Tennessee: Unable to come up with way to confirm judges in 2015, legislature starts 2016 with a conference committee

The Tennessee legislature is starting its 2016 session picking up where the 2015 session ended with regards to judicial confirmations. As discussed here, here, and here the issue has proven very complex and a conference committee has already been appointed to try and hash out the differences (h/t TBA Today).

As a review, voters in 2014 approved Amendment 2, a constitutional amendment changing the way Tennessee appellate judges are selected. The amendment called for governors to appoint individuals to “be confirmed by the Legislature” and further provided that “confirmation by default occurs if the Legislature fails to reject an appointee” within a set time period. There were a litany of confirmation methods proposed in 2015, none of which were enacted. A conference committee appointed at the end of the 2015 failed to come up with a plan before time ran out on the session.

Several issues were at play in the various bills and amendments.

  1. Joint session/joint vote? One possible mechanism for confirmation would be for the 99 member House and the 33 member Senate to vote jointly. A joint vote could mean an appointee being confirmed with House-votes only; the entire Senate and most of the House could vote against and still come up with a majority of the 132 member joint session (67 House members in favor > 32 House + 33 Senate rejecting). This particular formulation was favored by the House, but the Senate rejected it.
  2. 1-chamber veto? If the chambers voted separately, as the Senate adopted plan called for last session, would both chambers have to vote “no” to reject an appointee? Would rejection by 1-chamber be enough to scuttle the appointee? A 1-chamber veto could mean a simple majority (17) of the Senate rejecting an appointee favored by the rest of the Senate (16) and the entire House (99).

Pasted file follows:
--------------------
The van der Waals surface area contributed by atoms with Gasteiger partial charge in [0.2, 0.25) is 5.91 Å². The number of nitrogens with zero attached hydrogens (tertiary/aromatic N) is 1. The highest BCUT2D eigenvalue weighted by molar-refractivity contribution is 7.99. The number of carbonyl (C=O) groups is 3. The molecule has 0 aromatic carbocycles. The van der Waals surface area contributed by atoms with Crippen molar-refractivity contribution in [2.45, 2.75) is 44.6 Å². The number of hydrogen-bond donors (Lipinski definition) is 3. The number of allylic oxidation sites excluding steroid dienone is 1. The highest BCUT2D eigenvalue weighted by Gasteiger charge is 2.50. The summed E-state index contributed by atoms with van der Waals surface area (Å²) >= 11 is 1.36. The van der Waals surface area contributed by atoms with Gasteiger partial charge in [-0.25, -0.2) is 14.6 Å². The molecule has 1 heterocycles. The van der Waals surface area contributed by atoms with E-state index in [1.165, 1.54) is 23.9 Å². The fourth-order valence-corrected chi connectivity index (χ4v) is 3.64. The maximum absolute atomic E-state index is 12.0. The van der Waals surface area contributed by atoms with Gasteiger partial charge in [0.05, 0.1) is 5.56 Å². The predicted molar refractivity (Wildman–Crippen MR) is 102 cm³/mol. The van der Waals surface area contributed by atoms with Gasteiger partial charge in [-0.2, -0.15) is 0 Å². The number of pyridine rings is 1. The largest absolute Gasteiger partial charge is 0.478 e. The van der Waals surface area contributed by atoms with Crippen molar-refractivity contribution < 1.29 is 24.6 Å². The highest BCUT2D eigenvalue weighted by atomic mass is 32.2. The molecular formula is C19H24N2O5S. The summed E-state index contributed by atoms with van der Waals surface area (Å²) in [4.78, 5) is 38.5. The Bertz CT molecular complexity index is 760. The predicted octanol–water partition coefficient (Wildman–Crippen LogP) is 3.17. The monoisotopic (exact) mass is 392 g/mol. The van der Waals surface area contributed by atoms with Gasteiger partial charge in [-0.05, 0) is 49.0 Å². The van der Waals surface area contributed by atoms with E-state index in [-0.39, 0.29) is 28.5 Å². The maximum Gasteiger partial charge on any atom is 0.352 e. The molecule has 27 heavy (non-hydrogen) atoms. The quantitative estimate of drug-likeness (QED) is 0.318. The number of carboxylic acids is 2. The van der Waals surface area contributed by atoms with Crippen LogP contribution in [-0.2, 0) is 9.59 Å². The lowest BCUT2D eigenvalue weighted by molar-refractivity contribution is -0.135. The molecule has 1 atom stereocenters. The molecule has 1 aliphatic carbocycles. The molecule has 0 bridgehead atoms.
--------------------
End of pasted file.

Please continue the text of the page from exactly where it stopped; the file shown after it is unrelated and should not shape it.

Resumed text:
3. 1-chamber stall? Recall that confirmation by default occurs if the “Legislature fails to reject”. Under this scenario even if one chamber unanimously voted “no” on an appointee, the other chamber could simply not take a vote, let the clock run out, and the appointee would be confirmed by default. In a reverse of the 1-chamber veto, the 1-chamber stall could mean 17 senators stalling out 99 House members + 16 other members of the Senate who want to reject an appointee. The House balked on this point in particular.
  4. Majority of chamber or all members? Would a “yes” vote require a majority of all members of the chamber present, or “all the members to which each house is entitled”?


Tennessee Update: legislature adjourns, AG says with no law in place legislature has no power to confirm any judges

A followup to this point from earlier. Local news reports from this morning now indicate that the Senate rejected 4-1 with 27 abstentions the House amended version of a plan to provide for confirmation of appellate judges and then proceeded to adjourn. As such, and with no plan in place for confirmation, the state’s Attorney General reportedly indicated the governor is free to appoint anyone to an appellate court with no legislative involvement.

Tennessee: House rejects Senate appellate confirmation plan 92-1, but both chambers OK plan to create merit selection for trial court vacancies

Last year Tennessee voters amended their state constitution to create a quasi-federal system for appointment of appellate judges. The implementing legislation remains hotly contested for appellate confirmation, however, there is agreement on the creation of a merit selection system for interim vacancies on the state’s trial courts.